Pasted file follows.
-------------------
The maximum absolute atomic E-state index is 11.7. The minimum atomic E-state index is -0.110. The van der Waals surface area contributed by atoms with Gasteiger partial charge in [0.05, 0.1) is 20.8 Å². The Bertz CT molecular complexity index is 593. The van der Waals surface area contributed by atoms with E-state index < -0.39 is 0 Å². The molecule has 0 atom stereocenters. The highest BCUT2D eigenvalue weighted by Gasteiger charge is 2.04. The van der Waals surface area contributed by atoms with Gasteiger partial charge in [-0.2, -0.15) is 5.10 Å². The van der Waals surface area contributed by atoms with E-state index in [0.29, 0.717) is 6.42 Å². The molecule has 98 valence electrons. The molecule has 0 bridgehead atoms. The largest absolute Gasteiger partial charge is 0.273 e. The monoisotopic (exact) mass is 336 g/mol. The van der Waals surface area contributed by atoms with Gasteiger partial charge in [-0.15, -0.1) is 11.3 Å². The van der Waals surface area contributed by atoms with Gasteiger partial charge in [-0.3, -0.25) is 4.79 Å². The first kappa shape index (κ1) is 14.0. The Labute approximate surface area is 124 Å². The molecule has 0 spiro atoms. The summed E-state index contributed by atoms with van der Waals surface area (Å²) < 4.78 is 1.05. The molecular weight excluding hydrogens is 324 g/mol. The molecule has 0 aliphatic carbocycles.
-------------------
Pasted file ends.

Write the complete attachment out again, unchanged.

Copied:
The maximum absolute atomic E-state index is 11.7. The minimum atomic E-state index is -0.110. The van der Waals surface area contributed by atoms with Gasteiger partial charge in [0.05, 0.1) is 20.8 Å². The Bertz CT molecular complexity index is 593. The van der Waals surface area contributed by atoms with E-state index < -0.39 is 0 Å². The molecule has 0 atom stereocenters. The highest BCUT2D eigenvalue weighted by Gasteiger charge is 2.04. The van der Waals surface area contributed by atoms with Gasteiger partial charge in [-0.2, -0.15) is 5.10 Å². The van der Waals surface area contributed by atoms with E-state index in [0.29, 0.717) is 6.42 Å². The molecule has 98 valence electrons. The molecule has 0 bridgehead atoms. The largest absolute Gasteiger partial charge is 0.273 e. The monoisotopic (exact) mass is 336 g/mol. The van der Waals surface area contributed by atoms with Gasteiger partial charge in [-0.15, -0.1) is 11.3 Å². The van der Waals surface area contributed by atoms with Gasteiger partial charge in [-0.3, -0.25) is 4.79 Å². The first kappa shape index (κ1) is 14.0. The Labute approximate surface area is 124 Å². The molecule has 0 spiro atoms. The summed E-state index contributed by atoms with van der Waals surface area (Å²) < 4.78 is 1.05. The molecular weight excluding hydrogens is 324 g/mol. The molecule has 0 aliphatic carbocycles.